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In a first, “cousin” planets reported

March 30, 2005
Courtesy 
and World Science staff

As­tro­no­mers say they have found two new plan­ets, each or­bit­ing one star—while the stars or­bit each oth­er. The re­search­ers are call­ing the Jupiter-sized plan­ets, tied in a strange, not-quite-sister rela­t­ion­ship, “cousin plan­ets.”

Most known plan­ets out­side our so­lar sys­tem or­bit stars that drift alone, like our Sun. 

Yet many stars are paired up in “bi­na­ry” sys­tems, twin stars formed from the same gas cloud, and which cir­cle each oth­er. Oc­ca­sion­ally as­tro­no­mers iden­ti­fy a plan­et that or­bits an en­tire bi­na­ry-star sys­tem, but re­search­ers say this is the first case where each bi­na­ry star seems to have its own sep­a­rately or­bit­ing world.

The find­ings, around stars known as WASP-94A and WASP-94B, were made by a team of Brit­ish, Swiss and Bel­gian as­tro­no­mers. The Brit­ish WASP-South sur­vey, op­er­ated by Keele Uni­vers­ity in the U.K., found ti­ny dips in the light of the first star, sug­gest­ing that a Jupiter-like plan­et was pass­ing in front of it. Swiss as­tro­no­mers then found ev­i­dence for plan­ets around both stars. 

“We ob­served the oth­er star by ac­ci­dent, and then found a plan­et around that one al­so!” said Mar­i­on Neveu-VanMalle of Ge­ne­va Ob­serv­a­to­ry, who wrote a pa­per on the find­ings. The report is online here.

The plan­ets are of a type known as “Hot Jupiters,” which or­bit so close to their suns that their “years” last only a few days. They are rare, the as­tro­no­mers said, so it would be un­likely to find two such plan­ets in the same star sys­tem by chance. Per­haps, they spec­u­late, WASP-94 has just the right con­di­tions for pro­duc­ing Hot Jupiters. If so, it could be an im­por­tant sys­tem for stu­dy­ing their de­vel­op­ment.

The ex­ist­ence of huge, Jupiter-size plan­ets so near to their stars is a long-stand­ing puz­zle, since it is be­lieved they can’t form near to the star, where it is far too hot. They must form much fur­ther out, where it is cool, then move clos­er, per­haps as a re­sult of an in­ter­ac­tion with anoth­er plan­et or star. The idea is that find­ing Hot Jupiters in two stars of a bi­na­ry pair might al­low us to study the pro­cesses that move the plan­ets in­ward.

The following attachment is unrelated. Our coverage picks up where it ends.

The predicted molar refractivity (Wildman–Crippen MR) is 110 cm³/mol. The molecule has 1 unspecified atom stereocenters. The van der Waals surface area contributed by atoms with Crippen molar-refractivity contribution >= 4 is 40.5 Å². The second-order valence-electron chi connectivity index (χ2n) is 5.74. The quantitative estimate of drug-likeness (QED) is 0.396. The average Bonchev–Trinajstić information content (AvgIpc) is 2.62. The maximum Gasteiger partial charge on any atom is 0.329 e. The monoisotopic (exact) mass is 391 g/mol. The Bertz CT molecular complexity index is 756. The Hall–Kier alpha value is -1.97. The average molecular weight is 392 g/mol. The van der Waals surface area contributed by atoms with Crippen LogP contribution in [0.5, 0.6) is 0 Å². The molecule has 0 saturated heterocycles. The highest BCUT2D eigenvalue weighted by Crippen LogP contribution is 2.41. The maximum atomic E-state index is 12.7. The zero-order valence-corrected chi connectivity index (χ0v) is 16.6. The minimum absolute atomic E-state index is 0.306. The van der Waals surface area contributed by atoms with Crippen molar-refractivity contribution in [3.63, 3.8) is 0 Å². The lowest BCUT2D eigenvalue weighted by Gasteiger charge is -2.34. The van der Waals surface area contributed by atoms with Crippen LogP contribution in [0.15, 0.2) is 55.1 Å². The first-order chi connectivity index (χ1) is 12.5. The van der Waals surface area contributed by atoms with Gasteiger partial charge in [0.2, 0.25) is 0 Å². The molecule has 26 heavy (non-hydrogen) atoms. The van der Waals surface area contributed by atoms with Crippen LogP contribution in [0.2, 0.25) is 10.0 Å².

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Astronomers have found two new planets, each orbiting one star—while the stars orbit each other. They’re calling the Jupiter-sized planets, tied in a strange, not-quite-sister relationship, “cousin planets.” Most known planets outside our solar system orbit stars that drift alone, like our Sun. Yet many stars are paired up in “binary” systems, twin stars formed from the same gas cloud, and which circle each other. Occasionally astronomers identify a planet that orbits an entire binary-star system, but researchers say this is the first case where each binary star seems to have its own separately orbiting world. The findings, around stars known as WASP-94A and WASP-94B, were made by a team of British, Swiss and Belgian astronomers. The British WASP-South survey, operated by Keele University in the U.K., found tiny dips in the light of the first star, suggesting that a Jupiter-like planet was passing in front of it. Swiss astronomers then found evidence for planets around both stars. “We observed the other star by accident, and then found a planet around that one also!” said Marion Neveu-VanMalle of Geneva Observatory, who wrote a paper on the findings. The planets are of a type known as “Hot Jupiters,” which orbit so close to their suns that their “years” last only a few days. They are rare, the astronomers said, so it would be unlikely to find two such planets in the same star system by chance. Perhaps, they speculated, WASP-94 has just the right conditions for producing Hot Jupiters? If so, it could be an important system for studying their development. The existence of huge, Jupiter-size planets so near to their stars is a long-standing puzzle, since it is believed they can’t form near to the star, where it is far too hot. They must form much further out, where it is cool, then move closer, perhaps as a result of an interaction with another planet or star. The idea is that finding Hot Jupiters in two stars of a binary pair might allow us to study the processes that move the planets inward.